5 Expectations: Global Entrepreneurship Summit (GES) Nairobi Event
We are a week away from one of the largest gatherings anywhere around entrepreneurship and the spotlight will be on Nairobi to host the event with 100s of investors and corporates flying in during the next few days ahead of the event. The 6th Global Entrepreneurship Summit (GES) should be an amazing event with lots of opportunities for African startups and interested investors.
— GES 2015 Kenya (@GES2015Kenya) July 15, 2015
The Kenyan Government and US state Department seems to be doing a great job so far of raising awareness and even making the arrival and visa process smooth- many are taking advantage to see Kenya’s national parks, important in helping revive the tourism industry in the wake of recent security threats.
When it comes to Entrepreneurship, here are the expectations I have for the event:
- Investors need context set if its their first time in Kenya or indeed the continent: Some of my colleagues or in the community know what I am talking about in recent years experience. Big name, big time VC after reading the “Africa rising” narrative and a few examples such as M-PESA, show up looking for the hottest startup and either disappointed or inspired by the potential. When a startup pitches at a GES event and they say they signed up 100 users with $1,000 revenue in first month, investors need to understand that is often a big deal in a nascent market vs what they are used to in Silicon Valley- especially if they did it with ZERO investment.
- The Donor vs Venture Capital Driven Debate needs to be laid out clearly: Nairobi is often crowned the centre of Africa tech, but we should not forget that historically there are a lot of donors in markets or “sectors” from healthcare, education to agribusiness. How startups describe their audience and objectives in the context of a high growth startup vs social enterprises needs to be made explicit or risk confusing everyone whether foreigners should choose Kenya as a “charity case” or “investment destination”. We should not shy away from this debate.
- Local Angel investors need to come out of hiding in face of foreign investors at their doorstep: There are many wealthy Kenyans out there who have been sitting on the side lines in the early stage investment scene leaving it out to foreigners to take risks in “m-vitus” (m-things in swahili). One of the first question many investors visiting Kenya will ask is how is the local angel scene thriving and can they co-invest/rely on others for local context- so I fully expect this to be laid bare and hopefully encourage the Government to put in schemes to invest in their own people vs investing in real estate or overseas. Africans investing in Africa is going to be something we can’t ignore- it has been improving in Kenya, but not as fast as in places like Nigeria. If this issue is not tackled, we will see the usual ventures like M-KOPA, Bridge Academy get all the attention from investors and less focus on the native local innovators. On the same point, we should recognize the pioneering work that folks like iHub, Nailab, 88mph have done to support local innovators.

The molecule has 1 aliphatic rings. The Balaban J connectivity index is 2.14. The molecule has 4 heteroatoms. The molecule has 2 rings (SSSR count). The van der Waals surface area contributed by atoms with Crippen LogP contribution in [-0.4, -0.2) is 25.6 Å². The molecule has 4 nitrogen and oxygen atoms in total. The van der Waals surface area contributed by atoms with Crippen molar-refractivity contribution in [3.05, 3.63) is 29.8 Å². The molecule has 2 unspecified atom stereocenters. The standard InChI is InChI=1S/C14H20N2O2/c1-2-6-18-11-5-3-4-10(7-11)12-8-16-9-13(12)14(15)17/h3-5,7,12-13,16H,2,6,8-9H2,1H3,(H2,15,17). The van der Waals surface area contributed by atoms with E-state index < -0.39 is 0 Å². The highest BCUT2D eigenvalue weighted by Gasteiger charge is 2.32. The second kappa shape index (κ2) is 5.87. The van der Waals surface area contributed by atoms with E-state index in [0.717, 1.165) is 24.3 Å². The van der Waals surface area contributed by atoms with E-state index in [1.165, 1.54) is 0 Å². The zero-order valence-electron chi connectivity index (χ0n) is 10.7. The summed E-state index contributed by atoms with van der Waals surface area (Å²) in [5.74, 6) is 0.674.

- Local Corporates need to go beyond using the event as CSR: I have started seeing certain Corporates set up events and offering prizes from $10-75k in various pitch panels- this is often the easiest (and where classically the scene started over 5 years ago) and well meaning thing to do, but this often comes out of a marketing or CSR budget vs real intention to support the startups in the years of struggle to come. We should call out organizations that simply see GES as a branding/CSR opportunity vs real opportunity to take real risks to support promising disruptive startups. We can expect many new funds and initiatives to be announced, from Obama to Kenyan Govt to your far away Philanthropic Impact Fund. On a similar point, international tech corporates such as Airbnb or Paypal who will be present at GES need to be encouraged to set up offices in Kenya but in the process support the startup ecosystem. Uber has been a great example of this so far having launched a few months ago in Nairobi.
- Startups need to act local and think global to capture imaginations: Finally, startups will have a big responsibility to prove they have what it takes to join the global entrepreneurship movement. This also includes foreign startups adding local co-founders and creating jobs as well as local startups from their own African countries showing they can compete globally beyond home country. I would guess that less than 5% of startups from Seed to Growth stage are operating in more than one African country. Some of the challenges should be made aware to both US and Kenyan Governments, especially as it pertains to the East Africa Community- beyond infrastructure projects such as Konza Tech city but to forget to include soft aspects such IP protection, tax incentives and visas/work permits. Without African countries trading with each other and opening up markets, we can’t expect startups to get there by themselves- its often too hard but necessary step to unlock even more financing beyond seed rounds.
Its going to be an interesting week- I apologize in advance for being frantic, I will be running our 4th Accelerator Demo day, attend Pivot East, numerous side events and hopefully the city will still be allowed to function despite the need for security restrictions.